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What kind of equation is this?

  1. May 6, 2007 #1
    5t^2 - 100t = 480

    solve for t, book has it as one of the practice problems but doesn't show how to work it out.
     
  2. jcsd
  3. May 6, 2007 #2
    It's a quadratic equation.
     
  4. May 6, 2007 #3
    can you show me how to solve this? i'm getting stuck.
     
  5. May 6, 2007 #4
    What have you tried to do already? Have you tried factoring it, or tried applying the quadratic formula?
     
  6. May 6, 2007 #5
    yea i get {-2,18}. it doesn't look right?

    heres what i'm doing:

    5t^2 - 100t = 480

    so

    t^2 -20 + 96 = 0

    then

    [± 20 sqrt{400 - 4(1)(96)}] / 2(1) = t
     
    Last edited: May 6, 2007
  7. May 6, 2007 #6

    cristo

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    Your last equation is correct, however you have made an arithmetic error-- it does not give the solutions -2 and 18.
     
  8. May 6, 2007 #7
    The order in the numerator is not quite right it should be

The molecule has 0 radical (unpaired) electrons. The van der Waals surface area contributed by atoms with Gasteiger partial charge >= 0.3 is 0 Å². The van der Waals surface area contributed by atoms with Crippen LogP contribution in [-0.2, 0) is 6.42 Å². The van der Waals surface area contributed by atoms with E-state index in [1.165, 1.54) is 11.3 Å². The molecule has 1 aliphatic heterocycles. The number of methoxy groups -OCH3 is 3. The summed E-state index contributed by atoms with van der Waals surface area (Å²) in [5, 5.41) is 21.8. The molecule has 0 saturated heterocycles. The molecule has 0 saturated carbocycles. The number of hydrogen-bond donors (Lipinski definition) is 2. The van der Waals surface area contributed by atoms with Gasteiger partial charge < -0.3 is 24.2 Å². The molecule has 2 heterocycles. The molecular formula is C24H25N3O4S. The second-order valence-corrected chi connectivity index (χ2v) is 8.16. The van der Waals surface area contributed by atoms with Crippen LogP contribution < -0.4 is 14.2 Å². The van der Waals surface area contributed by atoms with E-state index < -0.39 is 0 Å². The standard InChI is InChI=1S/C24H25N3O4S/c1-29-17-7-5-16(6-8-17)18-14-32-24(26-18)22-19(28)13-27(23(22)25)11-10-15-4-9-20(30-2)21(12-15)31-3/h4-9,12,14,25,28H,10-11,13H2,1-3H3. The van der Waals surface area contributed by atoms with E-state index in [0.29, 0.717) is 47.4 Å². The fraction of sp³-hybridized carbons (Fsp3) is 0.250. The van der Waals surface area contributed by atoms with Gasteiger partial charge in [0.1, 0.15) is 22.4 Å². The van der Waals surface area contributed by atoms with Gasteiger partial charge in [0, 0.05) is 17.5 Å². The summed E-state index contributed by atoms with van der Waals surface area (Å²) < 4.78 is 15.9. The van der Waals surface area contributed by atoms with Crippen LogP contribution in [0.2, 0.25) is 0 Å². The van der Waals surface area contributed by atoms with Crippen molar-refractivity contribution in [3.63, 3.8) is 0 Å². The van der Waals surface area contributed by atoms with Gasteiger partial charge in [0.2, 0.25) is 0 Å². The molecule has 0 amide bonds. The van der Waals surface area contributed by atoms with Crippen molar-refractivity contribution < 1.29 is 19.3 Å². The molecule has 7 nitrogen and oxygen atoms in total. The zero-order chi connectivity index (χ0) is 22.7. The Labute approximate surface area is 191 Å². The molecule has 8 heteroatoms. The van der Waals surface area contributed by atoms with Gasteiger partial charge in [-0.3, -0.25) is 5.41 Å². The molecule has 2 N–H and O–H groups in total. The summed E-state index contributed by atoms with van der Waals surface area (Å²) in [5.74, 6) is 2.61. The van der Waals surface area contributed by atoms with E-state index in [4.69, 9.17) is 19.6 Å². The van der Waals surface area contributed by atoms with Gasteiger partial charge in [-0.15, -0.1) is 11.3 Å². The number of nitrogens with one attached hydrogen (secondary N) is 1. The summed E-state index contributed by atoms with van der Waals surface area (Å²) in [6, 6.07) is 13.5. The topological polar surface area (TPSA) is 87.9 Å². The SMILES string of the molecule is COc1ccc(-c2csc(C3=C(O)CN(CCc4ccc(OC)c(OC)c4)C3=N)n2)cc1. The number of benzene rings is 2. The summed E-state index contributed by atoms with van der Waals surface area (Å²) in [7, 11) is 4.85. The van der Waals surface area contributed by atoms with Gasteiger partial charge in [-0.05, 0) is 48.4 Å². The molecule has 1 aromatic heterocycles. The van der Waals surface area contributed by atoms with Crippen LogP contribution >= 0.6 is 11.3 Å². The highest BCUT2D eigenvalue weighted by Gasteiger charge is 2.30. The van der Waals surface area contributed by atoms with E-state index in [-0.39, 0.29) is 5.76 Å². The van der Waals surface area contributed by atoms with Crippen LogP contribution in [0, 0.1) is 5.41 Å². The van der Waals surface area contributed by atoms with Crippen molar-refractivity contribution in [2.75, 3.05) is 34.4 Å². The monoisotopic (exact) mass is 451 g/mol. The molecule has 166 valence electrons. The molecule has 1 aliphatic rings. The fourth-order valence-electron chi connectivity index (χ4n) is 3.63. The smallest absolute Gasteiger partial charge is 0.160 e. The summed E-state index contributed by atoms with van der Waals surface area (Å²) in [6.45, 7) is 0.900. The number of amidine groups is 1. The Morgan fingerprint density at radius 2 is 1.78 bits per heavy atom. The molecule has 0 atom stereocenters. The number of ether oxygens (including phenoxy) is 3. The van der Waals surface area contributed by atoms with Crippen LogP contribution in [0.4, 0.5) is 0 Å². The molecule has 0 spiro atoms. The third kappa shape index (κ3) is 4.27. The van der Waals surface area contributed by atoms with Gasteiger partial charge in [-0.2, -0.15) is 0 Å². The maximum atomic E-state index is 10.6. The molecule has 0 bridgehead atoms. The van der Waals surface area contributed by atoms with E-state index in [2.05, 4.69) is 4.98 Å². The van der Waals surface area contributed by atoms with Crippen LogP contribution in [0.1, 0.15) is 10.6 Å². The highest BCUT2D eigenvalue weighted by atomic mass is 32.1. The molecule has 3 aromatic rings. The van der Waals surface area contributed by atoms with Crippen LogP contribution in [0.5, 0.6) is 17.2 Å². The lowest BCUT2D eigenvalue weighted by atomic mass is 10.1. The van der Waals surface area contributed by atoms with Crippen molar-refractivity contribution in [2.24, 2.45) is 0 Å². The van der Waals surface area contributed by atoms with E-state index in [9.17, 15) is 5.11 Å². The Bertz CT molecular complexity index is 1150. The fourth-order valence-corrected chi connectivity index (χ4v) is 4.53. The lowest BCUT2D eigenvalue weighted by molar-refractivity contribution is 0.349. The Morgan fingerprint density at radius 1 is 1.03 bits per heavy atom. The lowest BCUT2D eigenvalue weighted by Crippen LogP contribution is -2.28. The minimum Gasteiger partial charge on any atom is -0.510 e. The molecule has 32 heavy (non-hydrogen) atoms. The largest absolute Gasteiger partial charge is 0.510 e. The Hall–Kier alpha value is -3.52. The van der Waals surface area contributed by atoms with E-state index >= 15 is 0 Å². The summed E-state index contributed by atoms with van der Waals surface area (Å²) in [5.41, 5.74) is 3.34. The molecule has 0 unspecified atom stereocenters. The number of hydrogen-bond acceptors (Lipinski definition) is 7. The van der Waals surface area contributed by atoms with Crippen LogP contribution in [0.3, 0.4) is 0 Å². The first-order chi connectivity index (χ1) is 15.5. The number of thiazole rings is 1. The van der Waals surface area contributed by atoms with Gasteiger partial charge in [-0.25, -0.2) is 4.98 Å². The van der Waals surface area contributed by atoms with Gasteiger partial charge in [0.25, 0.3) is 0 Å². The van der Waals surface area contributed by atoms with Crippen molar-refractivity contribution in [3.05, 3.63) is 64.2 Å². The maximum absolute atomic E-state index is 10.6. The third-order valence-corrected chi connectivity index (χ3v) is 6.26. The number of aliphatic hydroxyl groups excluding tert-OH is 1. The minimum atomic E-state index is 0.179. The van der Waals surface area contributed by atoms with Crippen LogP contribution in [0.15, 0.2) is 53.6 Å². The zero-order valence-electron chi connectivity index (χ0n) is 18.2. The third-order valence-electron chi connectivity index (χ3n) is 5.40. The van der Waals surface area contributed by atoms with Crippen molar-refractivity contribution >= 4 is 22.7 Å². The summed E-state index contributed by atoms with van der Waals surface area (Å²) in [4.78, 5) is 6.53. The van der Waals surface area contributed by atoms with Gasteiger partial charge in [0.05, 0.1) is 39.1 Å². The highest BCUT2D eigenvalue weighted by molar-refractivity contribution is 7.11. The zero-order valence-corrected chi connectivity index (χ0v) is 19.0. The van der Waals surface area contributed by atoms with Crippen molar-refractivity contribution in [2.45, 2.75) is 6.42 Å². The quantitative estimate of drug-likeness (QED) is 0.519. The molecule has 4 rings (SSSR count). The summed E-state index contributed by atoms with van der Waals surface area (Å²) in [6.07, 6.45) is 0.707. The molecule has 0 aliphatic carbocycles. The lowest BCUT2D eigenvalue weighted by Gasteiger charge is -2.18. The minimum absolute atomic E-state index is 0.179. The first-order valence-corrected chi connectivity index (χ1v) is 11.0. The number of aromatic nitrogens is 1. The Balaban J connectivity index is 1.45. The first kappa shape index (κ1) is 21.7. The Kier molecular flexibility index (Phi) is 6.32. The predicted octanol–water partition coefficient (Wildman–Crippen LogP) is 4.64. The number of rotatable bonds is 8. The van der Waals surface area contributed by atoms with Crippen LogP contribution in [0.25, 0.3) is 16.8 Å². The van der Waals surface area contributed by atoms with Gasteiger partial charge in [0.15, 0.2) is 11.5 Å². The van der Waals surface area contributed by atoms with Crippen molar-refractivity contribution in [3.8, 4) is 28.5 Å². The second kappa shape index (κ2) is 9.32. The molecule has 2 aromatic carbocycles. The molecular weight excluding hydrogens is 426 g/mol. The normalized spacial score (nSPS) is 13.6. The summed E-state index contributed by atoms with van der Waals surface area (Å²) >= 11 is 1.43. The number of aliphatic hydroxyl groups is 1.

[20 ± sqrt{400 - 4(1)(96)}]/2(1) = t
     
  9. May 6, 2007 #8
    your both right, {-8,12} but that still doesn't seem right?
     
  10. May 6, 2007 #9
    Well you forgot to add change 480 to -480 since you flipped sides.
    So...[tex]5t^2-100t-480=0[/tex] now the solutions are -4 and 24 and when you put them in the equation you get the correct solution.

    [tex]\frac { 20 \pm \sqrt { (-20)^2-4 \cdot 1 \cdot (-96) } } {2 \cdot 1} [/tex]

    [tex]\frac { 20 \pm 28 } {2} [/tex]
     
    Last edited: May 6, 2007
  11. May 6, 2007 #10
    -4 works :)


    now if only the book would have mentioned that i needed to change the sign :/

    one more time to make sure i got it right.

    5t^2 - 100t = 480

    so

    t^2 -20 - 96 = 0

    then

    [± 20 sqrt{400 - 4(1)(-96)}] / 2(1) = t

    now the calc buttons 4*-96 = 384
    400-(-384) = 784
    sqrt786 = 28
    20-28 = -8
    -8/2 = -4

    thanks to all that helped!
     
  12. May 6, 2007 #11

    Office_Shredder

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    Gold Member

    The book shouldn't need to mention you change the sign, you should know how subtraction works by the time you deal with quadratic equations

    Keep in mind that it's 20±28, so you have a second solution also
     
  13. May 6, 2007 #12
    thanks:rolleyes:
     
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